Applying Adaptive Leadership Principles at Law Firms to Navigate Times of Uncertainty
By Scott A. Westfahl , Farayi Chipungu
June 11, 2021 | 12 minutes
Marketing Management and Leadership Change Management Content Type Article Additional Options Content Level: Advanced
This article originally appeared in the February 2021 issue of PD Quarterly and is being republished with permission from The National Association for Law Placement (NALP).
If 2020 taught us nothing else, it is that big things that we take for granted can quickly change or disappear. When tested by outside events — the world changing quickly and significantly around us — how can we manage through change and successfully transition in order to thrive in the emerging “new normal?”
In the aftermath of the Great Recession and 2007-08 global financial crisis (GFC), Harvard Law School Executive Education began to explore how we could translate principles of the adaptive leadership model to help law firm leaders more eﬀectively lead in times of change and uncertainty. This article introduces those key principles and provides specific examples about how they can translate to provide leadership in a law firm, particularly at this very challenging time.
Origins of Adaptive Leadership: The Vision and the Mindset
Adaptive leadership principles arise from the work of Professor. Ron Heifetz and his colleagues at Harvard’s Kennedy School of Government. “Traditional” post-World War II models of leadership tended toward exploring the character traits and behaviors of the charismatic “great leader” or “natural-born leader” who intuits a way forward and energizes people to join him in battle. Unsurprisingly — and unfortunately — this model is fraught with unconscious biases that sometimes impede the leadership aspirations of women, people of color, introverts, people with disabilities and others for whom the “great leader” model does not account.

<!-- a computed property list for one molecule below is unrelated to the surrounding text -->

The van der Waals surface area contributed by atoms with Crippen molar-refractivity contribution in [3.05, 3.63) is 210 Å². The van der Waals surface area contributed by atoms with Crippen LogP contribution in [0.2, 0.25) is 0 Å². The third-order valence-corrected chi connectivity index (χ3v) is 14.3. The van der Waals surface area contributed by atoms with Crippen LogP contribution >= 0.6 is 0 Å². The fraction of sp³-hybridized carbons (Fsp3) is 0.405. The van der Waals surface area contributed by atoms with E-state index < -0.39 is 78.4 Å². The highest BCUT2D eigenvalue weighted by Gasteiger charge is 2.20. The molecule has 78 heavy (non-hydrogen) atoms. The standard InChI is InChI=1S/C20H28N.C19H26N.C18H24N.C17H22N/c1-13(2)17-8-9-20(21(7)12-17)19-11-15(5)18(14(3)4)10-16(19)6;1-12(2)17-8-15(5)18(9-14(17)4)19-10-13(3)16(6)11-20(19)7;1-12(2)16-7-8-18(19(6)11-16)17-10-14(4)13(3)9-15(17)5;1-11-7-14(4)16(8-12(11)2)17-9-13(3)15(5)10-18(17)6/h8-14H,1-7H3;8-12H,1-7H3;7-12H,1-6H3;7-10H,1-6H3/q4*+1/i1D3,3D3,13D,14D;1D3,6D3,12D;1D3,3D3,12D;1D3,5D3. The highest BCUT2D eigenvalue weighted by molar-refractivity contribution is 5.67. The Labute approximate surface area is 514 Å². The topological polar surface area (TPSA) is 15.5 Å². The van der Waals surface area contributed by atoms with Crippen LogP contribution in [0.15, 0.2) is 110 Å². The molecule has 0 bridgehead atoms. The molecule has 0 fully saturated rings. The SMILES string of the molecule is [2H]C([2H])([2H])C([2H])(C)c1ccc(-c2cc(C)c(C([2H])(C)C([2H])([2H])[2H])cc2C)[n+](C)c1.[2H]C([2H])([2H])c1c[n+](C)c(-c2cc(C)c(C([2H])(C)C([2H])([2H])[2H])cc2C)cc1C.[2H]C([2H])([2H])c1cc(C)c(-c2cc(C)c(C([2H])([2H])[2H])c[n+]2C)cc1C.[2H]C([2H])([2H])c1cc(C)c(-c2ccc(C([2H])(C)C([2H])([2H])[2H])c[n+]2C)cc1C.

By contrast, Heifetz’ model downplays the heroic, great man leader. Rather than link leadership to a specific person or role, he redefines it as an activity that can be exercised by anyone from any position within an organization.
What we have seen to be true as the world changes in new and unpredictable ways and organizations struggle to keep pace is that no one person has all the answers.
This is especially true of the types of challenges we now face that require quick shifts and trade-oﬀs in organizational mindsets, culture and practices that ripple throughout organizational structures, requiring adaptations from everyone in the enterprise. More than looking solely to those at the top for answers and working to maintain the status quo, the work of leadership increasingly becomes about unlocking leadership potential throughout an organization, to shatter silos, foster multi-disciplinary teams and help ourselves and others learn how to develop a capacity to tolerate uncertainty and anguish.